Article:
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Thursday, May 11, 2006

Assassin's Gate: America in Iraq by George Packer

George Packer has written a truly enlightening and intriguing book about our descent into Iraq. Packer is a lucid and engaging writer who can clearly summarize the intellectual debate between the neoconservatives and the realists. It's also a sad book. Learning how policy is arrived out and then justified and implemented can be very discouraging.

The neocons and Bush had decided to go after Iraq for a variety of reasons before 9/11. The concern then became how to sell that decision. Shortly after the fall of Baghdad Paul Wolfowitz fold an interviewer: "The truth is that for reasons that have a lot to do with the U.S, government bureaucracy, we settled on the one issue that everyone could agree on, which was weapons of mass destruction." The real rationale for the war was to realign American power in the Middle East, toward a democratic society and away from Saudi Arabia, home of the Wahhabi sect that virtually controlled Saudi society and government and had been the home to almost all of the 9/11 terrorists. (See Sandra MacKey's very excellent book on Saudi Arabia -- The Saudis -- for a detailed view of what it's like to live in such a theocracy.)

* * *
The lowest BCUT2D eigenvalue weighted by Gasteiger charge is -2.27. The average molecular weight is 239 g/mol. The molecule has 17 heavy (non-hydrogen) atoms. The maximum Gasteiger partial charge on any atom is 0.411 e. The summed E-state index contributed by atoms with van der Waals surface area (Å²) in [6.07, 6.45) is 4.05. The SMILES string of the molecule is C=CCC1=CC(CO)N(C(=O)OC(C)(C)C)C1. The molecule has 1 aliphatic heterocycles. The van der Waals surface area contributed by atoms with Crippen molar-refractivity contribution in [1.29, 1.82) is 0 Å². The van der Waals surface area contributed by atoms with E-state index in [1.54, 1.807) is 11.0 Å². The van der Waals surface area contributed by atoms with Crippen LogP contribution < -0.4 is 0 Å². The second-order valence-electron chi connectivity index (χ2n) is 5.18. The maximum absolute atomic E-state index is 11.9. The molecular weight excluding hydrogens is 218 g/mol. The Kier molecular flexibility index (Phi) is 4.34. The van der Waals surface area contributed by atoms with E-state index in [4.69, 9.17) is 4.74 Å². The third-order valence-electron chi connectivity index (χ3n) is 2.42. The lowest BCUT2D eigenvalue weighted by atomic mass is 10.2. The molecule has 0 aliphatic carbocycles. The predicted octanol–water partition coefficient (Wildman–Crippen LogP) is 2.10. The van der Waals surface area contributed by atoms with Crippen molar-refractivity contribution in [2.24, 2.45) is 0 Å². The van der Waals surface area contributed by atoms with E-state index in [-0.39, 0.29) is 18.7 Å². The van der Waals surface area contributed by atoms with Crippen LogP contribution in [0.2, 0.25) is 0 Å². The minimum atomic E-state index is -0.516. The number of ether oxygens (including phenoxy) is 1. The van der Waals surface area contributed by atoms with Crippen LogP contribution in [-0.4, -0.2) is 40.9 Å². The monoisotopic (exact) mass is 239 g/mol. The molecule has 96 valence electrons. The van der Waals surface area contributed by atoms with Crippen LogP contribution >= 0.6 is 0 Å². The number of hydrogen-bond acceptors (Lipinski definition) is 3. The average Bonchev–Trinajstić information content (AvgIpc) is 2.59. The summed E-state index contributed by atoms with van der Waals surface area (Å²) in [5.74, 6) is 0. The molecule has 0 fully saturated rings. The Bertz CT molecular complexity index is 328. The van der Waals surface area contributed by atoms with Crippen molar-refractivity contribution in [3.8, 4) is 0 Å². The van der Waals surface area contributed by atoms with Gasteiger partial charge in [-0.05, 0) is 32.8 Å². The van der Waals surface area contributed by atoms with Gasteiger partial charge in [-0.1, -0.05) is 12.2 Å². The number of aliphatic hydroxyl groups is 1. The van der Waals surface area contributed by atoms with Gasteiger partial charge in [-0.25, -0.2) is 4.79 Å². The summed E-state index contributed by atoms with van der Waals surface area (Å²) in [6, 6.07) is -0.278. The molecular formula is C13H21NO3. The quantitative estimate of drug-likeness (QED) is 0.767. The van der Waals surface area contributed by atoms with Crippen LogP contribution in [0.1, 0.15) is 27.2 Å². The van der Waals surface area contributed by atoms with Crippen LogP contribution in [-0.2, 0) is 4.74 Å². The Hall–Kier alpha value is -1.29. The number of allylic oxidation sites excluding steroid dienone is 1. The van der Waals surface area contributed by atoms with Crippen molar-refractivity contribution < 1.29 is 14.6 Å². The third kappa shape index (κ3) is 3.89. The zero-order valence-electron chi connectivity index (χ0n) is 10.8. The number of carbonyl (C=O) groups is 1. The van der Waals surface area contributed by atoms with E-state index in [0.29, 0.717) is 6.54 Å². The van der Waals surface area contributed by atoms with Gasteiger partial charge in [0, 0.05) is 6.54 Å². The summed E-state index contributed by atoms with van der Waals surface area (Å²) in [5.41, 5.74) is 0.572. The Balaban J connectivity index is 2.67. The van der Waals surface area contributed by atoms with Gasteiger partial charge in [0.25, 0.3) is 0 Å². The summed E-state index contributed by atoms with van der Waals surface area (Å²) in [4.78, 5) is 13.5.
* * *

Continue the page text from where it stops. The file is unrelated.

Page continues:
The job then became to selectively use pieces of intelligence that supported their common justification. "Just a year earlier, Iraq had been viewed as an outlaw state that was beginning to slip free of international constraints and might present a threat to the region or, more remotely, the United States in five years or so. Now, suddenly, there wasn't a day to be lost. . . It didn't matter that there was no strong evidence to back up the doomsday prognosis."
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